The releasing mediators are called hormones controlled by the endocrine system and it plays an important role and the homeostasis mechanism within the body. Hormones are known as information-transferring molecules which are released from one group of cells, traveling through the bloodstream and regulating the activity of cells in different groups of cells.

From the Ayurvedic perspective, the universe is made of five basic elements known as panchamahabhutas. Similarly, our body is also made up of these five elements namely Prithvi, Aap, Tej, Vayu, and Akash. Tejmahabhut is responsible for all the activities in the universe as well as in the human body. It provides energy to the universe, and this activity is performed by the Sun (the ultimate form of energy). This energy is essential in order for biotransformations to take place. Within the body, these activities are performed by Agni and Pitta dosha i.e. due to Teja Mahabhuta.

Further, endocrine glands are responsible for releasing hormones, and hormones are responsible for biotransformation activity within the body. Thus, the activity of hormones can be regarded as a characteristic function of Teja Mahabhuta. The major glands of the endocrine system are the pituitary gland, pancreas, ovaries, testes, pineal gland, thyroid gland, hypothalamus, parathyroid gland, and adrenal glands. So, all these glands are regarded as centers of energy.

In the Ayurvedic text on Hormones, the center of energy is described as Chakras, which are located throughout the body and provide passage for energy and help to regular the flow of energy i.e. Physical, Mental, Spiritual, and Emotional energies. There are six Chakras within the body which are situated along the spinal cord, and each has a special function. Chakras are equidistant, one above the other. Their main function is to distribute Prana within the body. As the endocrine system regulates almost all the functions within the body by releasing that circulate via blood, can be compared to that chakra of Ayurvedic text on Hormones. These are responsible for various
functions like reproduction, growth, water and electrolyte balance, metabolism, behavior, etc. Shatchakra works together as a system to balance individuals’ physical and mental health. These can be listed below:

1. Muladhara Chakra: It is also known as the root chakra, situated in Guda sthanam (anal region). It is at the lowest part of the spine. It can be correlated with Gonads.

2. Swadisthana Chakra: It is also known as Sacral Chakra, situated at Linga Mulam (the root of genitals) i.e. below the navel and above the pubis. It can be correlated with Gonads.

3. Manipura chakra: It is situated in Naabhi (naval). It can be correlated with Pancreas and adrenal glands.

4. Anahata Chakra: It is situated on the spine, at the level of Hridaya (heart). It can be correlated with the thalamus gland.

5. Vishuddha Chakra: It is situated on the spine, at the level of Kanth (throat). It can be correlated with the thyroid and parathyroid glands.

6. Agya Chakra: It is situated on the spine at the level of Bhru-madhya (between eyebrows), in front of the central forehead. It can be correlated with the pituitary gland and pineal gland.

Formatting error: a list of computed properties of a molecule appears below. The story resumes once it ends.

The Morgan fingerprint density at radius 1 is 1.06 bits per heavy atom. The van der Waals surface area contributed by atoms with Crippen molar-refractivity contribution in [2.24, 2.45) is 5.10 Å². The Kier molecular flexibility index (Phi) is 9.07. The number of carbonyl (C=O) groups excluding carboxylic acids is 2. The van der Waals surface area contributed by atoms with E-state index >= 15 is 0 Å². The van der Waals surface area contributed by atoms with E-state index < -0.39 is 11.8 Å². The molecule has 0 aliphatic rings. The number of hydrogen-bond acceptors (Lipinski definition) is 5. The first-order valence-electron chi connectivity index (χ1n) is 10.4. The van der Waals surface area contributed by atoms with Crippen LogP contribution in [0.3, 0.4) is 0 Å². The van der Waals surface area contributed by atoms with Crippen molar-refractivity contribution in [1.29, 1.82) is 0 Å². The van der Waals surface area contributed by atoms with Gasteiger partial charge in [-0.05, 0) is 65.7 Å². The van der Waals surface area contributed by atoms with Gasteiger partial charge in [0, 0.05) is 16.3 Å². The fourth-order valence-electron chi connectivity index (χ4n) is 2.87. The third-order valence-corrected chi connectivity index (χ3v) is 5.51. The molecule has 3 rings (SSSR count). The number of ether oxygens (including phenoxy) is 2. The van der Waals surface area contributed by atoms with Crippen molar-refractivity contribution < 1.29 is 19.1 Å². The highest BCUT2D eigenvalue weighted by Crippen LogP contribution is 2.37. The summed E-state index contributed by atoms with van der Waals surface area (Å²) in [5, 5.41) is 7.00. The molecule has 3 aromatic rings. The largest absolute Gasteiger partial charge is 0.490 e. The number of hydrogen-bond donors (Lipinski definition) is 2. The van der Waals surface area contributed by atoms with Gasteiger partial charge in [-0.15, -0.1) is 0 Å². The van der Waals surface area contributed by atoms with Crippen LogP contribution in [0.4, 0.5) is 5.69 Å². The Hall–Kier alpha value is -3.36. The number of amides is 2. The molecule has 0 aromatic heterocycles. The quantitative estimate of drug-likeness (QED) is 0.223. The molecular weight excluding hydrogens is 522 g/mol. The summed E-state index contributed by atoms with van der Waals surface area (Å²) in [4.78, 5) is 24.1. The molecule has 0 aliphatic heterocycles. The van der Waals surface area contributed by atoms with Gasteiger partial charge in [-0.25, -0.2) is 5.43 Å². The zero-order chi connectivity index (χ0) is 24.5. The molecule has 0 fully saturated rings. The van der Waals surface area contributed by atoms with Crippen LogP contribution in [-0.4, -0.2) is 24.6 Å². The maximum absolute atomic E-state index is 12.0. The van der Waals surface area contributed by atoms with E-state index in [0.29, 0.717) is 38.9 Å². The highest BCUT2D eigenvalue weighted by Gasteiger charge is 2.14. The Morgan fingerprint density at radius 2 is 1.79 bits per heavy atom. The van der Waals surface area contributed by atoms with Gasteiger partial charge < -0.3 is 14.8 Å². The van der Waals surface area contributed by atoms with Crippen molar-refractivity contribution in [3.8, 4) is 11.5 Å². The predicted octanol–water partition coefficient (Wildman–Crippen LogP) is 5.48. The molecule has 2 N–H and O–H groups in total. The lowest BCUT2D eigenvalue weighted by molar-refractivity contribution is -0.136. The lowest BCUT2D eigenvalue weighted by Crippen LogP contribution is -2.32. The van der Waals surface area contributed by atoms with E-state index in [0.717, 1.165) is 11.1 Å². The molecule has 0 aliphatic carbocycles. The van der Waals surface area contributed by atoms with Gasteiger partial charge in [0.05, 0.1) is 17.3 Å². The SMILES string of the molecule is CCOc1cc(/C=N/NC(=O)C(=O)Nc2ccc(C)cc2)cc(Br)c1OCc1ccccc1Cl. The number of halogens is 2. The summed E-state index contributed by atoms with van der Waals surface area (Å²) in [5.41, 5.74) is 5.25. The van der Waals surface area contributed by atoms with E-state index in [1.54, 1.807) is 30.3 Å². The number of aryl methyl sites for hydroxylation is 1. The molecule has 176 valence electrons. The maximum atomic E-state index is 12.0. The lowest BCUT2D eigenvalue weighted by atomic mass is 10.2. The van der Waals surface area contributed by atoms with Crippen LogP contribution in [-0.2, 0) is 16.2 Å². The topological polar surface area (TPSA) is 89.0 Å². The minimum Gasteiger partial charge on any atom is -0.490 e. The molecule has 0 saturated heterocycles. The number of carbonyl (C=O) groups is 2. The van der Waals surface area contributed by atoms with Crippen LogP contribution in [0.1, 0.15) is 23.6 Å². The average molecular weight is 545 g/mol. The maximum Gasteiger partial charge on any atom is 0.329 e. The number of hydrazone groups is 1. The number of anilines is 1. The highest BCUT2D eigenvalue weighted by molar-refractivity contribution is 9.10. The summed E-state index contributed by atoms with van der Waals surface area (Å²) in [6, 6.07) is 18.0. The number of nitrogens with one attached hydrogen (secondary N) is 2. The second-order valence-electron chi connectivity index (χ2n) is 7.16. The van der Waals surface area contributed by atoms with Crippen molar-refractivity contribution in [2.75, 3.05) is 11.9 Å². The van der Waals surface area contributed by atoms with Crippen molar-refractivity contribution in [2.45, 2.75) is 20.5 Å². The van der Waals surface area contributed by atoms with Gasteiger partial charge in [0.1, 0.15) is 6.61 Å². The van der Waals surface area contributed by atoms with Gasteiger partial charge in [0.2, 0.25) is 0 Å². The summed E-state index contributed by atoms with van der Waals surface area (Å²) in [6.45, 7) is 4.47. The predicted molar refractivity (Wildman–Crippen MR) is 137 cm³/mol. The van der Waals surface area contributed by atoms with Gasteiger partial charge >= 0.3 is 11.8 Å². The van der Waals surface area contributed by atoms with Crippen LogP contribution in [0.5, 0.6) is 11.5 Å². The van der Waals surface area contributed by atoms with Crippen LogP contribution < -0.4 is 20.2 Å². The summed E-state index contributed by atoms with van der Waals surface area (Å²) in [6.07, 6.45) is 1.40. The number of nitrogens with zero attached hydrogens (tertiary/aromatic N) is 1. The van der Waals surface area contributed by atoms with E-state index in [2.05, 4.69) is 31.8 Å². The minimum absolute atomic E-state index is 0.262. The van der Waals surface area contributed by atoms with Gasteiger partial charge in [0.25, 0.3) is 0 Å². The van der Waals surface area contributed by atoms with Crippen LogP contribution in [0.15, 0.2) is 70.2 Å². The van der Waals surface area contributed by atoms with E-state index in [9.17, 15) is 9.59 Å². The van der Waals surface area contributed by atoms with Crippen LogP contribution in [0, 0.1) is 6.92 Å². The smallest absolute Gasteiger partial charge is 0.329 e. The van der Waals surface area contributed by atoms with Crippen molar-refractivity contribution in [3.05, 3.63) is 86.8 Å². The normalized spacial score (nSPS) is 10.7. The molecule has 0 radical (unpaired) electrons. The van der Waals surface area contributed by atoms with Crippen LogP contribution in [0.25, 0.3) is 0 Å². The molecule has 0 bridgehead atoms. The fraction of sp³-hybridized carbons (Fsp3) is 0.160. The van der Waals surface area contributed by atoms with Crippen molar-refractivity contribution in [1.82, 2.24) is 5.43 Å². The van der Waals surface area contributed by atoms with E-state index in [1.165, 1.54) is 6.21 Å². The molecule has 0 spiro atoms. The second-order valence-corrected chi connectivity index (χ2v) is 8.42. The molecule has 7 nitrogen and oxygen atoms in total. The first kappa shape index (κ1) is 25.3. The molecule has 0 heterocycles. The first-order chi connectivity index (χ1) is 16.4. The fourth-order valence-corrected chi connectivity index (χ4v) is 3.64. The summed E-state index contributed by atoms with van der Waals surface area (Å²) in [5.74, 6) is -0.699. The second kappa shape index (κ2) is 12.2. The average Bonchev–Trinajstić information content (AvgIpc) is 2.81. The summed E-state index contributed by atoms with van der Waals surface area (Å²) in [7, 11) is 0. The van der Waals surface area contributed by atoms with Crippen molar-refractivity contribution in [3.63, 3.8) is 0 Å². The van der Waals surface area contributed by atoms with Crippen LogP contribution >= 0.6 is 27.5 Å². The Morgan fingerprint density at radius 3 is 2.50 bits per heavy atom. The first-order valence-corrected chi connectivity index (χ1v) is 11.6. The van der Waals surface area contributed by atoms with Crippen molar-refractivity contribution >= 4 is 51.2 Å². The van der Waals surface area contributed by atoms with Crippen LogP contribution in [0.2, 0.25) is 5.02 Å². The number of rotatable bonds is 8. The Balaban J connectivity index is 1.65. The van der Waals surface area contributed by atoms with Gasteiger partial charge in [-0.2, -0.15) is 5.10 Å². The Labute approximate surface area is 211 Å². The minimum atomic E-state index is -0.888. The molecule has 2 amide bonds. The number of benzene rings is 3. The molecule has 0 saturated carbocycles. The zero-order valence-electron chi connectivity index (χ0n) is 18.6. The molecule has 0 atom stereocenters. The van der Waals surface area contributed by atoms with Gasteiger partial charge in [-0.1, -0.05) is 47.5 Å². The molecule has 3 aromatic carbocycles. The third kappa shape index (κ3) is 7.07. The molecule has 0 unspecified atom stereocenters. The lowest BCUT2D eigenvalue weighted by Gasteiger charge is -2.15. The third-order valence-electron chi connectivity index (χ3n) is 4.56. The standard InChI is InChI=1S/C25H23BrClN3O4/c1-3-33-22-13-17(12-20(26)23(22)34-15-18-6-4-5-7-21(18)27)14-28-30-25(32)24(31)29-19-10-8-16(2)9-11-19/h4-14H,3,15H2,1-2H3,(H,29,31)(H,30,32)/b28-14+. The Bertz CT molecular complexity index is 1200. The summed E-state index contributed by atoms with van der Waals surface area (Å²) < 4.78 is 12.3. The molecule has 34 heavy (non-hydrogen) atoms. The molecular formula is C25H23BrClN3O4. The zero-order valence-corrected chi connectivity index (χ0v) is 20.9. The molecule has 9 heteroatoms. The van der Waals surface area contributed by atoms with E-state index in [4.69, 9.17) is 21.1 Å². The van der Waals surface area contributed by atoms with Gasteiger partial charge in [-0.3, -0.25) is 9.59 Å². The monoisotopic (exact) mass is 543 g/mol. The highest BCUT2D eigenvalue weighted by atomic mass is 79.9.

All these Chakras are by the virtue of Teja Mahabhuta whose characteristic features are:

  1. Ushna (heat): These hormones elevate body temperature while circulation. Eg- Thyroxine.

2. Tikshna (penetrating power): These hormones are able to penetrate into cell membranes due to their small size and permeability. These can change intracellular metabolism activity. Eg- Oestrogen.

3. Sukshma (microscopic): The concentration of these hormones is very less as it reduces target cells, and affects intracellular metabolism in order to modify cellular functions. Eg- Glucagon, Testosterone, etc.

4. Laghu (low molecular weight): These hormones are expelled from the body after their functions are over. Eg- Adrenaline.

5. Ruksha (unctuous): These hormones are just stored at the site of production and do not have
any accumulation action. Eg- Thromboxane A2.

6. Vishada (detergent-like): These hormones are used to inhibit the release of free fatty acids from adipose tissue.

7. Roopa (structure): These hormones have a specific shape and comprise proteins, polypeptides, glycoproteins amino acid derivatives, and steroids.

Insulin, glucocorticosteroids, and glucagon hormones act like Medho Dhatvagni. Beta cells of islets of Langerhans secrete insulin within the pancreas. It stimulates the synthesis of fat and increases the storage of fat in adipose tissue. Excess glucose is transported by insulin into the liver cells. The synthesis of lipids is promoted by insulin by activating the enzymes that convert glucose into fatty acids which are further converted into triglycerides.

Glucagon hormone is secreted by Alpha cells within the pancreas. It shows lipolytic and ketogenic activity. The fatty acids are released from adipose tissue with the help of the glucagon hormone. Medha Dhatu has deteriorated when the glucagon hormone is overactive.

Testosterone and estrogen are responsible for reproductive activity and are the same as Shukragni.

Thus, from the above context, it can be seen that various hormones act as Agni and are mostly influenced by Jatharagni, while some act on cellular metabolism under the influence of Bhutagni and Dhatvaagni. All the biotransformations within the body are carried out by Tejmahabhuta. Also, endocrine hormones are a part of Teja Mahabhuta. All the chakras are related to specific types of hormones in modern medicine. Thus, Ayurveda lays a deep context regarding hormones.